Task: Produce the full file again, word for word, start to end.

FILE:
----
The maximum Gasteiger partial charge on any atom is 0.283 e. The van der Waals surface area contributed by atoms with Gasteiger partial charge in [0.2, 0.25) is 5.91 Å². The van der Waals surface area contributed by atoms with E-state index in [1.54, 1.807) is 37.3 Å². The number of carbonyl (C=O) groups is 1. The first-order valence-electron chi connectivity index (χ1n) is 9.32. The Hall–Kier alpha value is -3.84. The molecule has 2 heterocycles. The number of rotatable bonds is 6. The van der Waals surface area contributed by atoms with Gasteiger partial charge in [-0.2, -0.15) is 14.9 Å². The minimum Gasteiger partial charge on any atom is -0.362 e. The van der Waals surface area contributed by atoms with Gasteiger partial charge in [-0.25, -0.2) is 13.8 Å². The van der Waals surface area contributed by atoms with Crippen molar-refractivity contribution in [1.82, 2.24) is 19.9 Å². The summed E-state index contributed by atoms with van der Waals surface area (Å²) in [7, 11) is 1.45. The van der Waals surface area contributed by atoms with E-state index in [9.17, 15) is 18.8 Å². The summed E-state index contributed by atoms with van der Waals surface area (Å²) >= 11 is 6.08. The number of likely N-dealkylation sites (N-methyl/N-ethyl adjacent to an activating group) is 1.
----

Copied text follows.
The maximum Gasteiger partial charge on any atom is 0.283 e. The van der Waals surface area contributed by atoms with Gasteiger partial charge in [0.2, 0.25) is 5.91 Å². The van der Waals surface area contributed by atoms with E-state index in [1.54, 1.807) is 37.3 Å². The number of carbonyl (C=O) groups is 1. The first-order valence-electron chi connectivity index (χ1n) is 9.32. The Hall–Kier alpha value is -3.84. The molecule has 2 heterocycles. The number of rotatable bonds is 6. The van der Waals surface area contributed by atoms with Gasteiger partial charge in [-0.2, -0.15) is 14.9 Å². The minimum Gasteiger partial charge on any atom is -0.362 e. The van der Waals surface area contributed by atoms with Gasteiger partial charge in [-0.25, -0.2) is 13.8 Å². The van der Waals surface area contributed by atoms with Crippen molar-refractivity contribution in [1.82, 2.24) is 19.9 Å². The summed E-state index contributed by atoms with van der Waals surface area (Å²) in [7, 11) is 1.45. The van der Waals surface area contributed by atoms with E-state index in [9.17, 15) is 18.8 Å². The summed E-state index contributed by atoms with van der Waals surface area (Å²) >= 11 is 6.08. The number of likely N-dealkylation sites (N-methyl/N-ethyl adjacent to an activating group) is 1.